Health Consequences for Mothers and Children: The Feminzation of Migration in West Africa

| November 30, 2012 | 0 Comments

Image credit: US Department of State.

In the summer of 2010, while interning at a migration health policy organization in Dakar, Senegal, I was speaking with my manager about the benefits and challenges of living in Senegal versus the United States.  An educated and well-traveled Senegalese woman expressed that it was much easier to live in Africa than in the United States because domestic help was readily available and inexpensive.  In addition to the comforts of familiarity in her home country, the availability of cheap domestic help was a main reason that she and her family planned to remain in Dakar.

The significance of her comment did not strike me then, as I, too, was thinking of the ease of a life with cheap child care, a cook, and a maid. However, I have increasingly come to consider the women who perform such tasks in the homes of upper class families.  They tend to be young, have small children, and have come to the city to escape rural poverty.  The “feminization of migration” is increasingly common; International Organization for Migration reports that in 2010 women comprised 51.2% of all migrants in Senegal (IOM Senegal).  Though men who leave their villages travel alone or with other men, women tend to bring their children along to the cities.

The main rationale for migration is the prospect of improved economic opportunities, including better access to health care, but the health consequences of migration for women and children migrants are largely negative.  There is some evidence that improved nutrition is possible in cities since food may be scare and malnutrition common in rural areas.  Female migrants in cities like Dakar tend to “work as maids in better-off urban households … and eat the same food as their employer [so] fat and meat intakes are likely to be much greater than in the rural areas,” which may reduce growth faltering in late adolescence and early adulthood for women (Coly).  Alternatively, though, women and girls who work as domestics “have greater energy expenditures, more physical activity, and less sleep than their rural counterparts,” indicating that long-term health improvements are unlikely (Coly).

Evidence also suggests higher rates of mortality in children who have migrated from rural areas than in children originally from urban areas (Brockerhoff).  The persistence of poverty in urban migrant populations usually means sub-standard housing, lack of drinking water, improper disposal of waste, and other environmental hazards that increase children’s risk of infection or injury (Brockerhoff).  Environmental risks are compounded by pre-existing risks since mothers usually have little education and families often remain removed from the rest of the urban population, thereby “[perpetuating] ‘traditional’ beliefs and behaviors, and effectively deny[ing] migrants access to modern institutions and ideas, including modern health services” (Brockerhoff).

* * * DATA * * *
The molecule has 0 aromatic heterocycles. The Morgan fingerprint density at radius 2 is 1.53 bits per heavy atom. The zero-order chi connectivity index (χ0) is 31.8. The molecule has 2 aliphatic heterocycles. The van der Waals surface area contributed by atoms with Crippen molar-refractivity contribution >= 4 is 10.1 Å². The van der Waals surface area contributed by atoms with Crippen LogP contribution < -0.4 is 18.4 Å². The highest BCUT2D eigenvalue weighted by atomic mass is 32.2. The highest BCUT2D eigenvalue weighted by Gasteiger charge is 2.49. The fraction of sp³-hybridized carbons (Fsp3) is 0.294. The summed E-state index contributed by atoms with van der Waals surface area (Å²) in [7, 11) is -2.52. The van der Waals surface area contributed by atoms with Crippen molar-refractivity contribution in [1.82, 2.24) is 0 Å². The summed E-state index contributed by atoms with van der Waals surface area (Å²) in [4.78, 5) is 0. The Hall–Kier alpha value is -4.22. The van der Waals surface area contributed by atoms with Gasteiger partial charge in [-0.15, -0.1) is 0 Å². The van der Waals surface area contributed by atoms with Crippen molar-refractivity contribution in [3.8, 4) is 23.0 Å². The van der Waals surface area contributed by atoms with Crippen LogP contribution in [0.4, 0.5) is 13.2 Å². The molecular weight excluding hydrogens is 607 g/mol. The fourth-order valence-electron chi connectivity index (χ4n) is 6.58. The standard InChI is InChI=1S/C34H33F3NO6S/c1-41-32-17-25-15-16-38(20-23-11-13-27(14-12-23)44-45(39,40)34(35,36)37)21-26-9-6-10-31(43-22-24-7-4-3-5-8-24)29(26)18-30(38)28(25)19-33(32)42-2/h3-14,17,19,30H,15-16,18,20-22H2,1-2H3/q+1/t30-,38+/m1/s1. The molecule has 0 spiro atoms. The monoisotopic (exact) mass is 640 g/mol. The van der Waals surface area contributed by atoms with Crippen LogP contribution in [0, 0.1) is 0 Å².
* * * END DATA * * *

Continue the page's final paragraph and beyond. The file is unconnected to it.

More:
Surely women will not stop migrating with their children in search of improved economic opportunities.  Still, it is important to note the health risks associated with rural to urban migration and to develop techniques to help women avoid them.  The Alliance for Migration, Leadership, and Development, where I interned in Dakar, works to improve migrant health locally, as well as taking a pan-African perspective to influence migration policy.  Migration is an important tool for international development, but we must consider the health and wellbeing of women and children when forming policies to facilitate their mobility.


Sources:

  1. Martin Brockerhoff. “Child Survival in Big Cities: The Disadvantages of Migrants” Social Science and Medicine: Vol. 40 No. 10, pp. 1371-1382, 1995.
  2. Aminata Ndiaye Coly,Jacqueline Milet, Aldiouma Diallo, Tofene Ndiaye,  Eric Benefice, Francxois Simondon, Salimata Wade, and Kirsten B. Simondon “Preschool Stunting, Adolescent Migration, Catch-Up Growth, and Adult Height in Young Senegalese Men and Women of Rural Origin.” The Journal of Nutrition 2006.
  3. The International Organization for Migration. Senegal Country Profile. Last updated: Main text: August 2011, Facts and figures: April 2012. <http://www.iom.int/cms/en/sites/iom/home/where-we-work/ africa-and-the-middle-east/central-and-west-africa/senegal.html>.

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